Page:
If these ethnic generalisations were correct at all, the ‘cowardly’ Bengalis would not have made the so-called ‘martial races’ of West Pakistan bow down on their knees. My two-and-a-half-year old daughter, who is somewhat lucky to be growing in a multilingual environment, was asked by a friend the other day in Urdu, “Waise tumhari apni zaban kaunsi hai?” (What is your real tongue — we have the same word for language and tongue in Urdu). So she said, without thinking at all, “Meri zaban to pink haiy” (My tongue is pink).

The simple, innocent answer of a toddler explains it all. All our tongues are pink. It is political circumstances and social conditioning that tend to make us grow apart. Besides, as a Malaysian poet Cecil Rajendra puts it, “To a man who is hungry/A bowl of rice in any language/Is a bowl of rice.”

While we are divided on ethnic lines, we are also increasingly being divided on religious lines. I do not see enough reason to either hold one institution responsible for religious and sectarian hatred or see a foreign hand in all our ills. As we stand today, we are a deeply divided society. Debating how the communal partition of British India eventually brought us to the state we are in may well be plausible but does not serve the purpose today.

Countries and nations learn from their past and move forward. The divide is not just limited to Muslims and non-Muslims, Christian or Hindu minorities in Pakistan, Muslims and non-Muslim minorities, Shia and Sunni, Asna Ashari Shias and Ismailis. What were previously schools of thought within the larger sect have now clearly become sub-sects over the past twenty years. What is disconcerting is not the violence perpetuated by extremists in the name of supremacy of their faith or sect, it is the legitimacy for such violence among so many who supposedly constitute the silent majority.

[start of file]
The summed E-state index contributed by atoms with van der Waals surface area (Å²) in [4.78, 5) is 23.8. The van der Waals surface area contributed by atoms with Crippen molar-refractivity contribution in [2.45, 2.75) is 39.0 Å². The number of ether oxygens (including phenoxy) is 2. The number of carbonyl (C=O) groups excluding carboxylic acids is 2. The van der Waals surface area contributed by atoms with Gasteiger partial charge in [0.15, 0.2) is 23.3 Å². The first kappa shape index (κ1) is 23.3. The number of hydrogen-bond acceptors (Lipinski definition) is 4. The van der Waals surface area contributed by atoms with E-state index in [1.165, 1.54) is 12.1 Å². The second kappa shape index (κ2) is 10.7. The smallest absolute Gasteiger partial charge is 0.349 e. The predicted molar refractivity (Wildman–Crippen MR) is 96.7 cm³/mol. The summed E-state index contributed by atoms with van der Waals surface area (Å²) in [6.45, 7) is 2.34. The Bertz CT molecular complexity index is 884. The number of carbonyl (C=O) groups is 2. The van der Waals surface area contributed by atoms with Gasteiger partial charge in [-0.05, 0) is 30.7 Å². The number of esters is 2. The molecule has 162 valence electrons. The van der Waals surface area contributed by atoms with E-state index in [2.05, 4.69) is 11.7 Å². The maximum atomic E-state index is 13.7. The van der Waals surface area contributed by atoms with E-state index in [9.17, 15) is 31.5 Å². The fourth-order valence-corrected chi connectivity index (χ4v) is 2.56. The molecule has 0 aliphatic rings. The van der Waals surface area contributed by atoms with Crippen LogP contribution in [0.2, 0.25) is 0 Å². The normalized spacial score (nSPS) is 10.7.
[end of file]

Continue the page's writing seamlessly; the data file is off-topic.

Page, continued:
Undeniably, there were vested interests, ranging from those of our own establishment and intelligence agencies to foreign powers – both so-called brotherly Muslim countries and the not-so-brotherly western powers – but regrettably a large number of Pakistani Muslims see these differences as something they can’t live with. The differences have either to be eliminated or those different to be completely subjugated.

For Pakistani Muslims, belonging to and believing in any sect or school of thought, there is so much to learn from some of their own religious scholars of the past. But, as said before, history is either not taught to our children and young people or is completely distorted by bigoted exclusionists who are having a field day in Pakistan. Who will then remind us of the Charter of Medina drawn up and promulgated by the Prophet of Islam (pbuh) himself?

From our own South Asian history, who will remind us what Maulana Abul Kalaam Azad wrote in his essay about Sufi Sarmad Shaheed who followed a completely different religious doctrine from what Maulana Azad believed in? How will we be reminded of the writings of Syed Ameer Ali and his objective analysis of the initial history of Muslims while challenging some of the long-held beliefs in his own sect? Why would someone speak of Maulana Hasrat Mohani, Maulvi Barkatullah and Maulana Obaidullah Sindhi who thought socialism was the real manifestation of the just and egalitarian economic system Islam stands for?

What we have to learn and practise today is that being different does not translate into being wicked. And above all, the interests of the country and society in which we live must be paramount. We cannot continue to serve the interests of other countries.

The writer is a poet and author based in Islamabad.Email: harris.khalique@gmail.com

Harris Khalique, "Being different is not being wicked," The News. 2013-11-20.
Keywords: Social sciences , Religious issues , Social issues , Social policy , Social needs , Education , Violence , Christians , Muslims , Politics , Islam , Sunni , Shia , Maulana Hasrat Mohani , Maulana Obaidullah , Syed Ameer Ali , Abul Kalaam Azad , Pakistan